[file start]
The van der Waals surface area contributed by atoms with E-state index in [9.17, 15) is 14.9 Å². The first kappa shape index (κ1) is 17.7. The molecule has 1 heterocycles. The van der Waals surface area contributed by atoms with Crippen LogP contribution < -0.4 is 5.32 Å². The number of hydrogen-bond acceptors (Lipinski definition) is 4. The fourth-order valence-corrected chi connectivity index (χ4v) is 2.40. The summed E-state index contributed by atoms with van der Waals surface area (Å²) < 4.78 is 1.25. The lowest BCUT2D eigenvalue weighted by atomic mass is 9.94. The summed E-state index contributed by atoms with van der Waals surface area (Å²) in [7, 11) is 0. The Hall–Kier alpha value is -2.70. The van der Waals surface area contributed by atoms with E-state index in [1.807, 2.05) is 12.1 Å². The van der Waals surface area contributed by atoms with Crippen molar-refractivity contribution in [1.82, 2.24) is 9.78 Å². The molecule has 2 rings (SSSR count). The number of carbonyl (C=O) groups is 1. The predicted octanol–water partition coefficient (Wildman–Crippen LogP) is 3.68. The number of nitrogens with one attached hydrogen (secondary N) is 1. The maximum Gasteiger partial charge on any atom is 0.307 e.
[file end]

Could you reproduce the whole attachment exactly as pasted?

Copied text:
The van der Waals surface area contributed by atoms with E-state index in [9.17, 15) is 14.9 Å². The first kappa shape index (κ1) is 17.7. The molecule has 1 heterocycles. The van der Waals surface area contributed by atoms with Crippen LogP contribution < -0.4 is 5.32 Å². The number of hydrogen-bond acceptors (Lipinski definition) is 4. The fourth-order valence-corrected chi connectivity index (χ4v) is 2.40. The summed E-state index contributed by atoms with van der Waals surface area (Å²) < 4.78 is 1.25. The lowest BCUT2D eigenvalue weighted by atomic mass is 9.94. The summed E-state index contributed by atoms with van der Waals surface area (Å²) in [7, 11) is 0. The Hall–Kier alpha value is -2.70. The van der Waals surface area contributed by atoms with E-state index in [1.807, 2.05) is 12.1 Å². The van der Waals surface area contributed by atoms with Crippen molar-refractivity contribution in [1.82, 2.24) is 9.78 Å². The molecule has 2 rings (SSSR count). The number of carbonyl (C=O) groups is 1. The predicted octanol–water partition coefficient (Wildman–Crippen LogP) is 3.68. The number of nitrogens with one attached hydrogen (secondary N) is 1. The maximum Gasteiger partial charge on any atom is 0.307 e.